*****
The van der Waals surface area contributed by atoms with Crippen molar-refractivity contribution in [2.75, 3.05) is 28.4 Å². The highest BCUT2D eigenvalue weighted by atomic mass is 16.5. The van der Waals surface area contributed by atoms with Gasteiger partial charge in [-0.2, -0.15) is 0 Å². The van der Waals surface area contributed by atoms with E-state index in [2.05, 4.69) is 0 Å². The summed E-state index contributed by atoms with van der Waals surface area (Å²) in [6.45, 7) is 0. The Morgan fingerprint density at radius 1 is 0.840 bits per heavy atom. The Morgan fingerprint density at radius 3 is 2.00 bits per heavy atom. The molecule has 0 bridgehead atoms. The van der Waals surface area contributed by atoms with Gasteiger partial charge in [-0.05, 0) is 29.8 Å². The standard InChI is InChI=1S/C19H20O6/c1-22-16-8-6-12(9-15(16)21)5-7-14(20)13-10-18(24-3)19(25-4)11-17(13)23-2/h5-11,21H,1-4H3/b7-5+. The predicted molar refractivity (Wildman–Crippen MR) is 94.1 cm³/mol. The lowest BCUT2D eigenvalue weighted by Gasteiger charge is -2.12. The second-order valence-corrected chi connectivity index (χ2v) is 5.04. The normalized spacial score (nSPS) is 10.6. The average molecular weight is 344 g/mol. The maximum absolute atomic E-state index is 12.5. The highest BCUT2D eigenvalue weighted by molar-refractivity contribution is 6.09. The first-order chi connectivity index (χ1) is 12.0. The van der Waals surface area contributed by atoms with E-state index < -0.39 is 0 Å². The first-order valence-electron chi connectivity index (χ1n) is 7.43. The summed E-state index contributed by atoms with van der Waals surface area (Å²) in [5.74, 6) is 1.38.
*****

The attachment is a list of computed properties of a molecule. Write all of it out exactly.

The van der Waals surface area contributed by atoms with Crippen molar-refractivity contribution in [2.75, 3.05) is 28.4 Å². The highest BCUT2D eigenvalue weighted by atomic mass is 16.5. The van der Waals surface area contributed by atoms with Gasteiger partial charge in [-0.2, -0.15) is 0 Å². The van der Waals surface area contributed by atoms with E-state index in [2.05, 4.69) is 0 Å². The summed E-state index contributed by atoms with van der Waals surface area (Å²) in [6.45, 7) is 0. The Morgan fingerprint density at radius 1 is 0.840 bits per heavy atom. The Morgan fingerprint density at radius 3 is 2.00 bits per heavy atom. The molecule has 0 bridgehead atoms. The van der Waals surface area contributed by atoms with Gasteiger partial charge in [-0.05, 0) is 29.8 Å². The standard InChI is InChI=1S/C19H20O6/c1-22-16-8-6-12(9-15(16)21)5-7-14(20)13-10-18(24-3)19(25-4)11-17(13)23-2/h5-11,21H,1-4H3/b7-5+. The predicted molar refractivity (Wildman–Crippen MR) is 94.1 cm³/mol. The lowest BCUT2D eigenvalue weighted by Gasteiger charge is -2.12. The second-order valence-corrected chi connectivity index (χ2v) is 5.04. The normalized spacial score (nSPS) is 10.6. The average molecular weight is 344 g/mol. The maximum absolute atomic E-state index is 12.5. The highest BCUT2D eigenvalue weighted by molar-refractivity contribution is 6.09. The first-order chi connectivity index (χ1) is 12.0. The van der Waals surface area contributed by atoms with E-state index < -0.39 is 0 Å². The first-order valence-electron chi connectivity index (χ1n) is 7.43. The summed E-state index contributed by atoms with van der Waals surface area (Å²) in [5.74, 6) is 1.38.